A prison is perhaps the easiest place to see the power of bad incentives. And yet in many walks of life, we find otherwise normal men and women caught in the same trap and busily making the world much less good than it could be. Elected officials ignore long-term problems because they must pander to the short-term interests of voters. People working for insurance companies rely on technicalities to deny desperately ill patients the care they need. CEOs and investment bankers run extraordinary risks—both for their businesses and for the economy as a whole—because they reap the rewards of success without suffering the penalties of failure. District attorneys continue to prosecute people they know to be innocent because their careers depend on winning cases. Our government fights a war on drugs that creates the very problem of black-market profits and violence that it pretends to solve. We need systems that are wiser than we are. We need institutions and cultural norms that make us more honest and ethical than we tend to be. The project of building them is distinct from—and, in my view, even more important than—an individual’s refining his personal ethical code.
You should regard your home life as a golden opportunity to experience nowness, by taking an interest in all the details of your life. Interest is simply applying awareness to what goes on in your everyday life—awareness while your cooking, while you’re driving, while you’re changing diapers, even awareness while you’re arguing. Such awareness can help to free you from speed, chaos, neurosis and resentment. It can free you from the obstacles to nowness, so that you can cheer up on the spot, all of the time.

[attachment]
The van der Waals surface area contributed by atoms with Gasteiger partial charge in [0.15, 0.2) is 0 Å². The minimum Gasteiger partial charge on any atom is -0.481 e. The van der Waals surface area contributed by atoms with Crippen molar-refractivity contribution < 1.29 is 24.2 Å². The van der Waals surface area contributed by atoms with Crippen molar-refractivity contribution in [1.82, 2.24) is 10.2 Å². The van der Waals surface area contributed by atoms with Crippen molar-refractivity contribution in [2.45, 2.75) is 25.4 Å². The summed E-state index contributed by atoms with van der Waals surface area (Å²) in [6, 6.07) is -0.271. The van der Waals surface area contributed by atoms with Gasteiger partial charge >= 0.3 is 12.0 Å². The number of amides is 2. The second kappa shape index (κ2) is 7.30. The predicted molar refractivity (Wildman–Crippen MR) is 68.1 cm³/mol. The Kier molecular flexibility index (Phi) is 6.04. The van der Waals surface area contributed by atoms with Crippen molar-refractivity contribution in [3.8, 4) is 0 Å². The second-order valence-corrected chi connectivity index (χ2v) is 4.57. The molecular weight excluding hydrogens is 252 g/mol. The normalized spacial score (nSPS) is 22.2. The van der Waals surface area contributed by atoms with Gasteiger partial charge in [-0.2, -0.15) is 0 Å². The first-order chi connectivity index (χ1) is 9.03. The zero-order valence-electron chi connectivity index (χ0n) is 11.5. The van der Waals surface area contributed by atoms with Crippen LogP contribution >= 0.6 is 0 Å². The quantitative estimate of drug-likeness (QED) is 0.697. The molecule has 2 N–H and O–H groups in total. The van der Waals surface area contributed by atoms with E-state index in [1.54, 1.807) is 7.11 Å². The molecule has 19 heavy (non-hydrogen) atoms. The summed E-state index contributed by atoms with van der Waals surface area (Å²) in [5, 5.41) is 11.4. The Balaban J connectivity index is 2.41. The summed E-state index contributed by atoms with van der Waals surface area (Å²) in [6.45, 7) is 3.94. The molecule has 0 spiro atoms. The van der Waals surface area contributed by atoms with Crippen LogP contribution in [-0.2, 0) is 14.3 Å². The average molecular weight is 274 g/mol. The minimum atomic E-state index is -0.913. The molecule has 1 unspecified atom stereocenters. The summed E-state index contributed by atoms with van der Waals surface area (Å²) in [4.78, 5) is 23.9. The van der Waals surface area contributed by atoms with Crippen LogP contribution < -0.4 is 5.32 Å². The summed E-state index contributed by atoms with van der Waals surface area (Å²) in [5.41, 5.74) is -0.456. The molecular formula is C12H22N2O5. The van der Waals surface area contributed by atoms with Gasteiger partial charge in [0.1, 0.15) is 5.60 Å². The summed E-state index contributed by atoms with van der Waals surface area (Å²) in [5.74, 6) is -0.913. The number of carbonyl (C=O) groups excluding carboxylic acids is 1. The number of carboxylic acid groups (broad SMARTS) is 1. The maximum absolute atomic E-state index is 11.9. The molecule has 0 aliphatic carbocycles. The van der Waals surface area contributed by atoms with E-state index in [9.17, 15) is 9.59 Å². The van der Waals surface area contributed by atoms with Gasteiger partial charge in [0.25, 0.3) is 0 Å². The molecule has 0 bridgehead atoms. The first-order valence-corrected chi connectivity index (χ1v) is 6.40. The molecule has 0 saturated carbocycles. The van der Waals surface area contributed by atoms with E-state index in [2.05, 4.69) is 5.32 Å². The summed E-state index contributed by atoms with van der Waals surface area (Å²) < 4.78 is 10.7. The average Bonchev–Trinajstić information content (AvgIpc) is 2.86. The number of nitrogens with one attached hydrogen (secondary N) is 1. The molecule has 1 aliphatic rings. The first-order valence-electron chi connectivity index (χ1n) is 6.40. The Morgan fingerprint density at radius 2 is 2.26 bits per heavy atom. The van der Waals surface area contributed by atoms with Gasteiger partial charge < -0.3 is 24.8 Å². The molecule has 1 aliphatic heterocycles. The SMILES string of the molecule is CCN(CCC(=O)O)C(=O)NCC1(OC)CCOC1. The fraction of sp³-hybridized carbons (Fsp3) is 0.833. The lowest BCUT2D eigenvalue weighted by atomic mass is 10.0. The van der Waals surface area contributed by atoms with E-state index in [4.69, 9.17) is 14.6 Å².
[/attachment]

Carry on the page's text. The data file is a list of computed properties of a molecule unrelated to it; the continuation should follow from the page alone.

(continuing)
Pushkin grew with the years. Every other writer claimed descent from him. Inexplicably, the whole of Russian literature proceeded from his genius. Poetry, novels, short stories, history, theater, criticism-he had opened up the whole gamut of literary endeavor to his countrymen. He was first in time, and first in quality. He was the source. Neither Gogol nor Tolstoy could have existed without him, for he made the Russian language; he prepared the ground for the growth of every genre.
Henri Troyat wrote a stream of biographies of Russian luminaries: Ivan the Terrible, Peter the Great, Catherine the Great, Alexander II, Nicholas II, Rasputin, Tolstoy, Gogol, Chekhov, and Boris Pasternak.
From Alain de Botton’s novel, The Course of Love:
Love reaches a pitch at those moments when our beloved turns out to understand, more clearly than others have been able to, and perhaps even better than we do ourselves, the chaotic, embarrassing, and shameful parts of us. That someone else gets who we are and both sympathizes with us and forgives us for what they see underpins our whole capacity to trust and to give. Love is a dividend of gratitude for our lovers’ insight into our own confused and troubled psyche.
Rather than some notional idea or perfect complementarity, it is the capacity to tolerate dissimilarity that is the true marker of the right person. Compatibility is an achievement of love; it shouldn’t be its precondition.